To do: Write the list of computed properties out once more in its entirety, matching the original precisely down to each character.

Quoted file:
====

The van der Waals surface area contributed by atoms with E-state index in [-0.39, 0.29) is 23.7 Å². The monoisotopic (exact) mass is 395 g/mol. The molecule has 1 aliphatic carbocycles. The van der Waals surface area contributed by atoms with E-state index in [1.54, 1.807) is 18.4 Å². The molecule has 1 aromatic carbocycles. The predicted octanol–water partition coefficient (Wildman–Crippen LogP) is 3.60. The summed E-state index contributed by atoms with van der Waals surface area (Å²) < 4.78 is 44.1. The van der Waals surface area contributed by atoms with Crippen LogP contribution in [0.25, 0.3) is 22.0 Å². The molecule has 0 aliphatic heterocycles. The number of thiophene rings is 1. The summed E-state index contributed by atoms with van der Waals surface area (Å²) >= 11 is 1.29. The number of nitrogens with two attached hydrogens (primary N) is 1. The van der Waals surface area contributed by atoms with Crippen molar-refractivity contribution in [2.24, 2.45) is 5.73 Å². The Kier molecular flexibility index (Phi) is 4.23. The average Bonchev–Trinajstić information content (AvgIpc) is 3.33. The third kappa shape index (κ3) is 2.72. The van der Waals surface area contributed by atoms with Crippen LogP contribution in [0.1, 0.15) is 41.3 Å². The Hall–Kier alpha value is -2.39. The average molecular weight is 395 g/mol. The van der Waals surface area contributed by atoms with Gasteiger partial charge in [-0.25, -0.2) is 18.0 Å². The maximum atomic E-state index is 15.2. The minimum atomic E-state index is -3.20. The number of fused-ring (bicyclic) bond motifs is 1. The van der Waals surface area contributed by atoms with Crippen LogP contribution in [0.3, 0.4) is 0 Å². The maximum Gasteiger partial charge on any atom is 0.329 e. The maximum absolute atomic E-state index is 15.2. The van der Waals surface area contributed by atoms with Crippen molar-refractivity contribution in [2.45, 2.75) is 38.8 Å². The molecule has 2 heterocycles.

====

The van der Waals surface area contributed by atoms with E-state index in [-0.39, 0.29) is 23.7 Å². The monoisotopic (exact) mass is 395 g/mol. The molecule has 1 aliphatic carbocycles. The van der Waals surface area contributed by atoms with E-state index in [1.54, 1.807) is 18.4 Å². The molecule has 1 aromatic carbocycles. The predicted octanol–water partition coefficient (Wildman–Crippen LogP) is 3.60. The summed E-state index contributed by atoms with van der Waals surface area (Å²) < 4.78 is 44.1. The van der Waals surface area contributed by atoms with Crippen LogP contribution in [0.25, 0.3) is 22.0 Å². The molecule has 0 aliphatic heterocycles. The number of thiophene rings is 1. The summed E-state index contributed by atoms with van der Waals surface area (Å²) >= 11 is 1.29. The number of nitrogens with two attached hydrogens (primary N) is 1. The van der Waals surface area contributed by atoms with Crippen molar-refractivity contribution in [2.24, 2.45) is 5.73 Å². The Kier molecular flexibility index (Phi) is 4.23. The average Bonchev–Trinajstić information content (AvgIpc) is 3.33. The third kappa shape index (κ3) is 2.72. The van der Waals surface area contributed by atoms with Crippen LogP contribution in [0.1, 0.15) is 41.3 Å². The Hall–Kier alpha value is -2.39. The average molecular weight is 395 g/mol. The van der Waals surface area contributed by atoms with Gasteiger partial charge in [-0.25, -0.2) is 18.0 Å². The maximum atomic E-state index is 15.2. The minimum atomic E-state index is -3.20. The number of fused-ring (bicyclic) bond motifs is 1. The van der Waals surface area contributed by atoms with Crippen LogP contribution in [0.3, 0.4) is 0 Å². The maximum Gasteiger partial charge on any atom is 0.329 e. The maximum absolute atomic E-state index is 15.2. The van der Waals surface area contributed by atoms with Crippen molar-refractivity contribution in [2.45, 2.75) is 38.8 Å². The molecule has 2 heterocycles.